2. Language, Class and Social Power in A Scots Quair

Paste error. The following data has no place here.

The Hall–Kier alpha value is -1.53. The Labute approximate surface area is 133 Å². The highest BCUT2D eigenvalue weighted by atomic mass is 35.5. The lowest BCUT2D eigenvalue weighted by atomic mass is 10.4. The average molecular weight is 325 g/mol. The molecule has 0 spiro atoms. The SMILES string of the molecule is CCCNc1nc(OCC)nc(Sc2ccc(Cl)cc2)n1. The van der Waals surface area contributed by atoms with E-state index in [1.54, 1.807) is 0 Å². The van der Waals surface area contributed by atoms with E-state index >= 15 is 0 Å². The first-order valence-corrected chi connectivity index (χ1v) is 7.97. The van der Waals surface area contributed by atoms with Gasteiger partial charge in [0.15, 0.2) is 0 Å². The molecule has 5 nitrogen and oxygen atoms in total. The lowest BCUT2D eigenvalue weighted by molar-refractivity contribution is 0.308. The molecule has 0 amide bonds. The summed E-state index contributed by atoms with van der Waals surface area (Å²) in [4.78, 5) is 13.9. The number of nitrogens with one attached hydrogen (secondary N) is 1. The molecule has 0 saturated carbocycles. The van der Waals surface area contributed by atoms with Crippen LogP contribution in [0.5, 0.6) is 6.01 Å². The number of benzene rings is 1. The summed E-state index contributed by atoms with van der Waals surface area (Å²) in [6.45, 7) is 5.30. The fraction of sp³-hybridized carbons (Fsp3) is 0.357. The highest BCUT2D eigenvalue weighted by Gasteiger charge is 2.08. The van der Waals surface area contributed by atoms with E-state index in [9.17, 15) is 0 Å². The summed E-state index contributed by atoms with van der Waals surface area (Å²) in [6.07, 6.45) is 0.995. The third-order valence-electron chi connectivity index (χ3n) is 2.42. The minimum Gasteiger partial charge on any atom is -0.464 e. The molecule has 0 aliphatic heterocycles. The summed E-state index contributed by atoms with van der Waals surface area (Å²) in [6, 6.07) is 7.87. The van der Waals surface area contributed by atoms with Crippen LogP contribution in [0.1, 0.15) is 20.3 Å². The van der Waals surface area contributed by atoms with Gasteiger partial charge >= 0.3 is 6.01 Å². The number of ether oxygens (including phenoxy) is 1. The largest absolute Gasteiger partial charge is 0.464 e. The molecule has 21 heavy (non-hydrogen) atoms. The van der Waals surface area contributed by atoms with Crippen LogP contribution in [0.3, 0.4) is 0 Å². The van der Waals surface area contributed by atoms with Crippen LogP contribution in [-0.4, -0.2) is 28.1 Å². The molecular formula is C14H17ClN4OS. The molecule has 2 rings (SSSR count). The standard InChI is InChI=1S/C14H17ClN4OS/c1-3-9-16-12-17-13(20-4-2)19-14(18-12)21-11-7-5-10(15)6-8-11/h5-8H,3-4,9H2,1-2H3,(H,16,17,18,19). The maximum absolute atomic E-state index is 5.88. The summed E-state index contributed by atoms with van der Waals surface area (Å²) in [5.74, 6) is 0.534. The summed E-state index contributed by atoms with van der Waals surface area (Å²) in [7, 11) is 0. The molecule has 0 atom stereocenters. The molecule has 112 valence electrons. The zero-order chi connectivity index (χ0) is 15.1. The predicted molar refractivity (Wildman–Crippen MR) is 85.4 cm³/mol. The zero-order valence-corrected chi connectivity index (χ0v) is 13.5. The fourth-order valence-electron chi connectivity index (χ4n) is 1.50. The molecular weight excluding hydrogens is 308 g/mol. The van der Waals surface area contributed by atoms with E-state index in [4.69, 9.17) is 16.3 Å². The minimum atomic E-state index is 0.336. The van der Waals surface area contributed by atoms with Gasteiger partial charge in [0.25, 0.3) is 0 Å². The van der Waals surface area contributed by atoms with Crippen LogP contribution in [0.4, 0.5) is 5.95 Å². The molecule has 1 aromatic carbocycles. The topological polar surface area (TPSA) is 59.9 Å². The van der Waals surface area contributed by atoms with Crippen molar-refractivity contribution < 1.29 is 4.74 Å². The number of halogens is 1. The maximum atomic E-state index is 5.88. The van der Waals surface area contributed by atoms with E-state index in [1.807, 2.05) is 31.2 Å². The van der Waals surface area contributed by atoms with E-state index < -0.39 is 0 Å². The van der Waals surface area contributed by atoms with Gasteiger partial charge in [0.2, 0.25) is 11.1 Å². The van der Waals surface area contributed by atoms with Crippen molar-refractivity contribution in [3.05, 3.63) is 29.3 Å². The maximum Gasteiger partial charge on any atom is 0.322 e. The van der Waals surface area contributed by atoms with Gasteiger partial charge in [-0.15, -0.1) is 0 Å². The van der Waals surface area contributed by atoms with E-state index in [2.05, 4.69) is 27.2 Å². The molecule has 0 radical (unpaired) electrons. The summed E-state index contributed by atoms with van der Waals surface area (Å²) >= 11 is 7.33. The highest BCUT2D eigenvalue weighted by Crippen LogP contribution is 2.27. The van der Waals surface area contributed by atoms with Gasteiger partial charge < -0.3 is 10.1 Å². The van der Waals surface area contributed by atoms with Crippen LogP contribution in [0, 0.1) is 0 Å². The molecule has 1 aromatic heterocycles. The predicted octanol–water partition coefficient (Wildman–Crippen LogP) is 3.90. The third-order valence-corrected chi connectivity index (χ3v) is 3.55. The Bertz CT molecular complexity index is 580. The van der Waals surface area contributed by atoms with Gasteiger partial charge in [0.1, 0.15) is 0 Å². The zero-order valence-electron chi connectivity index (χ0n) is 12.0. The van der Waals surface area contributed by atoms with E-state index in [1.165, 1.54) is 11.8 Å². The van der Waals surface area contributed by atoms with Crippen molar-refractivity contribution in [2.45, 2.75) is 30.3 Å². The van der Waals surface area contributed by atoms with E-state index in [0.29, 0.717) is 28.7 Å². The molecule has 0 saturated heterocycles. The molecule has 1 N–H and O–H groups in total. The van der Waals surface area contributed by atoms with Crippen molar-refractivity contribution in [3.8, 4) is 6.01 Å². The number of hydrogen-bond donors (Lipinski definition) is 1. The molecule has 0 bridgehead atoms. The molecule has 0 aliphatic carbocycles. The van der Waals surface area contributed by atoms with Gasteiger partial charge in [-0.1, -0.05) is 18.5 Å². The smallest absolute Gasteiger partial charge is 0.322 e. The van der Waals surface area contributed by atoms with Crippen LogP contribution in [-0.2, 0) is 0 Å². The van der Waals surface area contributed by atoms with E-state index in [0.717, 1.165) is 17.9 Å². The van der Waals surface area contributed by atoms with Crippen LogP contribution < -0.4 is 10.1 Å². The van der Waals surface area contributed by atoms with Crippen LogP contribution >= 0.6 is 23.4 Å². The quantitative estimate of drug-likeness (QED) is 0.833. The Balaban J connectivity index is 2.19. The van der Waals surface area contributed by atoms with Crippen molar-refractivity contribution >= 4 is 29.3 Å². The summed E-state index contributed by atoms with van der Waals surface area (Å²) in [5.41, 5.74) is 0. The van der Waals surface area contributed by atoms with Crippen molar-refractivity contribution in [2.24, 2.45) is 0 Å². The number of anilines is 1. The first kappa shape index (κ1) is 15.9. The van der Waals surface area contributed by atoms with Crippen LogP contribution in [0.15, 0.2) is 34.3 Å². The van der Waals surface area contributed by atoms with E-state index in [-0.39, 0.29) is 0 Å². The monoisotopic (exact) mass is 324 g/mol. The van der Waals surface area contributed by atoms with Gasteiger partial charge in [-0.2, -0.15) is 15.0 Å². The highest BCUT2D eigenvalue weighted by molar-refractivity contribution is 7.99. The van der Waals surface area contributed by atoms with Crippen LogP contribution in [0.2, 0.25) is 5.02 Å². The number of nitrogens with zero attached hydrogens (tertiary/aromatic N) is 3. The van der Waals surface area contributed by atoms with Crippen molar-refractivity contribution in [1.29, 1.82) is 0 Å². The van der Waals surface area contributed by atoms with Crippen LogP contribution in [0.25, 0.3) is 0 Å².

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22 CHAPTER TWO Language, Class and Social Power in A Scots Quair Hanne Tange Language is undoubtedly one of the principal reasons for the lasting appeal of Lewis Grassic Gibbon’s A Scots Quair (1932–34). In Sunset Song (1932), the author himself describes how his language usage might be compared to that of a Dutchman ‘mould[ing] his German in some fashion to the rhythms and cadence of the kindred speech that his peasants speak’.1 By so doing, Gibbon draws our attention to language, motivating then-contemporary and later readers to celebrate his achievement of a distinctively Scottish voice.2 Gibbon’s idiosyncratic style has prompted some literary historians to categorise the author as a cultural nationalist, thus placing him in the group of other modern Scottish Renaissance writers such as Hugh MacDiarmid and Neil M. Gunn.3 Yet his essays in Scottish Scene (1934), such as this from ‘Glasgow’, leave little doubt as to what side Gibbon would position himself on if requested to choose between political internationalism and cultural nationalism: I think there’s the chance that Scotland, especially in its Glasgow, in its bitter straitening of the economic struggle, may win to a freedom preparatory to, and in alignment with, that cosmopolitan freedom, long before England: so a cosmopolitan opportunist, I am some kind of Nationalist. But I’d rather, any day, be an expatriate writing novels in Persian about the Cape of Good Hope than a member of a homogeneous literary cultus [i.e., the Scottish Renaissance Movement].4 Gibbon’s declared willingness to adopt Persian, while perhaps tonguein -cheek, provides an interesting insight into his attitude to language. As a Modernist writer he employs a range of linguistic experimentation, which is evidenced by the way that he reworks English in Persian Dawns, Egyptian Nights (1932) and Spartacus (1933).5 At the same time he expresses 23 an awareness of the fact that some languages have a wider scope than others, and that the artist can use this to his or her advantage. So in the note to Sunset Song Gibbon concludes: ‘The courtesy that the hypothetical Dutchman might receive from German a Scot may invoke from the great English tongue.’6 Hence the author acknowledges the status of Scots as a variety or dialect within the scope of the ‘English tongue’, and yet asserts his right, as a native of Scotland, to use native idioms and phrases to achieve effects unavailable in English. In an attempt to foreground the social meaning of language in Gibbon’s writings, this chapter presents a Bourdieusian reading of A Scots Quair. In works such as Distinction (2007) and The Field of Cultural Production (1993) the French sociologist Pierre Bourdieu has described the social dynamics of a class society, highlighting among other things the differential power of cultural consumption, aesthetic taste and educational choice. In Language and Symbolic Power (1991) Bourdieu underlines the connection between language, class and social status, suggesting that individual actors’ ability to rise in society will depend on their command of specific linguistic repertoires. Arguably, a similar linguistic argument is put forward in Gibbon’s A Scots Quair where key characters confront a choice between a Scots vernacular linked to the rural world and a Standard English that offers the prospect of social mobility through education. Following an initial comparison of the two writers’ personal backgrounds, the chapter will underline the social meaning of language in A Scots Quair by examining the four linguistic positions of community, institutions, nation and Cosmopolis. More than anything, it is the shared experience of provincialism that draws the attention of Gibbon and Bourdieu to the differential power of language. They were born in the periphery of a centralised British and French state and acquired as their first language a regional dialect that deviated from the linguistic norm recognised by the educational system.7 In order to move upwards in the social hierarchy it was urgent for both to unlearn the speech that stamped them as provincials and thus socially inferior, and replace this with an educated, middle-class voice. The principal institution involved in this process of linguistic standardisation was the school. To a large extent Bourdieu’s theory on language seems to reflect his personal encounter with the French educational system, where he learnt to refine his written and spoken language until he had mastered the sophisticated discourse expected from a member of the intellectual elite. Similarly, Gibbon’s years at Stonehaven Academy would language, class and...